My first Fiesta medal didn’t fit the usual mold. A coworker made it by hand, using craft supplies—a bottle cap, foam, hot glue, some ribbon. It was an homage to our team’s unofficial mascot, a bust of an eagle we called Bonnie, and it was nothing fancy. The best part was that it only made sense to us. I’ve since added several medals to my collection, but that one will always hold a special place in my heart—and on my sash.

A Fiesta medal looks like the hardware you’d find on the uniform of a well-decorated soldier, which is fitting given that Fiesta, a ten-day celebration held in San Antonio each spring, started in 1891 as a way to honor Texas Revolution heroes. But unlike a military medal, Fiesta medals are bold kaleidoscopes of color inspired by pop culture and local history. They come in all shapes and sizes and are typically pinned on a sash worn to various Fiesta events. (I need a new one this year—last year’s, weighed down by all my pieces of flair, is in shreds.)

It’s hard to say when the first Fiesta medal was introduced. Some point to a bronze medallion from 1905, while others believe the first medals were the commemorative coins handed out at parades in 1946. Purists argue it all started in 1971. According to the San Antonio Express-News, that’s when members of Fiesta royalty sat in the lobby of the historic Menger Hotel with hammers and nails, punching holes in “king’s coins” so they could affix red, white, and blue lapel ribbons. Regardless of their origin, the small souvenirs have become a major symbol of Fiesta, with an entire subculture built around the designing, selling, and trading of medals.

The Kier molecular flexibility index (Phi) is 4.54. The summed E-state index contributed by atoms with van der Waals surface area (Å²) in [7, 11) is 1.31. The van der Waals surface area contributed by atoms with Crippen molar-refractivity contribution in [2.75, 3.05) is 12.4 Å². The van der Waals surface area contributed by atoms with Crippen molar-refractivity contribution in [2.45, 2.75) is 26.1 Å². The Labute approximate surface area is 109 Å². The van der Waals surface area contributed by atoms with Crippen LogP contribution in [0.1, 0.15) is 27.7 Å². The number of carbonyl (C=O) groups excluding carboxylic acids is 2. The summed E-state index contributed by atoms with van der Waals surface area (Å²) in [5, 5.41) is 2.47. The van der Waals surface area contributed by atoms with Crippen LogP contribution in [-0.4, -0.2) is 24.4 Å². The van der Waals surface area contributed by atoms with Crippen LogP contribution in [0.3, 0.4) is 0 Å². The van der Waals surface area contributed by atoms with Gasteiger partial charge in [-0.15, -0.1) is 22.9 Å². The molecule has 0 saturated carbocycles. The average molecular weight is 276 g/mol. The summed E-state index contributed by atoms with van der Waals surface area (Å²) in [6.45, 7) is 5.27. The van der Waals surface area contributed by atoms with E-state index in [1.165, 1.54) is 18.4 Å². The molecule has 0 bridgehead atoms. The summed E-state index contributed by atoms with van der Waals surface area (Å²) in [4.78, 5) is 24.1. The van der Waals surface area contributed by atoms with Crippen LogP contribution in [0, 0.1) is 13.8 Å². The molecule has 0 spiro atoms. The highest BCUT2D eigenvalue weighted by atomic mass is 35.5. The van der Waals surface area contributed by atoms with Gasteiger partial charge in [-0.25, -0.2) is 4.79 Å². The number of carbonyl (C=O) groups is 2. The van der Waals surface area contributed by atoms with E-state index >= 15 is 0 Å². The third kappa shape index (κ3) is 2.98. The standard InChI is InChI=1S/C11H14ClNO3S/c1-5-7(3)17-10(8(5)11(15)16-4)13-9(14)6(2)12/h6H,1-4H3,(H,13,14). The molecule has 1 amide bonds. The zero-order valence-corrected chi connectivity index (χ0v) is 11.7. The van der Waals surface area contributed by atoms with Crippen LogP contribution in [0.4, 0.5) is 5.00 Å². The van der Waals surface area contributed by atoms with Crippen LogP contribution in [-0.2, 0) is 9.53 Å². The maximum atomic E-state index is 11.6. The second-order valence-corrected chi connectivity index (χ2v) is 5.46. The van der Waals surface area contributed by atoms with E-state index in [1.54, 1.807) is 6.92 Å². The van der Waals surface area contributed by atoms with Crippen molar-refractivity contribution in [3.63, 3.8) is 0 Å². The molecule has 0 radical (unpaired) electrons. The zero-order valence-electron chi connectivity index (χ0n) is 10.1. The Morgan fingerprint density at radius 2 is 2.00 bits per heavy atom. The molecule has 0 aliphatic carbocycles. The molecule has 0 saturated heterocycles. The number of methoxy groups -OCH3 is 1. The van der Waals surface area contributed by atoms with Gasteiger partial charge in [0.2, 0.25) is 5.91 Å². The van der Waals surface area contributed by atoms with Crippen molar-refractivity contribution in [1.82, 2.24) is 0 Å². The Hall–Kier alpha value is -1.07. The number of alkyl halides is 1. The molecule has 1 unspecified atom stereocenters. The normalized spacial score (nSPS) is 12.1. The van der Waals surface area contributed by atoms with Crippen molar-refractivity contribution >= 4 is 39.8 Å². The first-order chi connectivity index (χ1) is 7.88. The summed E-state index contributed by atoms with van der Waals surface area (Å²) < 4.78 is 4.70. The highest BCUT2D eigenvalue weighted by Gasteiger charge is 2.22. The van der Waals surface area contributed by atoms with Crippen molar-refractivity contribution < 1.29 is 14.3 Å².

Some are as big as your palm, while others have details so small you need a magnifying glass to do them justice. Glitter is often involved. If you’re lucky, you might get one with movable parts, a light-up component, or a built-in bottle opener. 

There was a time when only the big players—Fiesta royalty and huge brands such as the Spurs and Whataburger—created medals, but today, everybody who’s anybody designs their own, from local legislators (state representative Diego Bernal’s medals are always highly anticipated, and this year’s is a Fiesta-fied ode to the Addams Family) to small mom-and-pop shops (I’m currently pining for the Otomi bird medal from my favorite party store, Feliz Modern).

In 2015, entrepreneur Garrett Heath wanted to make a medal for his food blog, SA Flavor. While several companies had been designing medals for decades, none really catered to everyday San Antonians. Relying on his background in industrial engineering, Heath figured out how to design his first medal, a lotería card symbolizing barbacoa and Big Red. It sold out immediately, and soon other would-be makers sought Heath’s help. He’s since built a business on the premise: Heath coordinates the manufacturing, gives one hundred medals to the client at cost, and then sells the rest of the bulk order on his website, He also works with each client to select an area nonprofit to receive $1 of the proceeds from each sale—a common practice among medal makers.

“San Antonians like to say that Fiesta is a ‘party with a purpose,’ ” says Heath, who has helped raise roughly a quarter of a million dollars for charities such as the San Antonio Food Bank and the Children’s Shelter. The medals are a way for wearers to promote the causes they care about, and you can learn a lot about a person from their collection.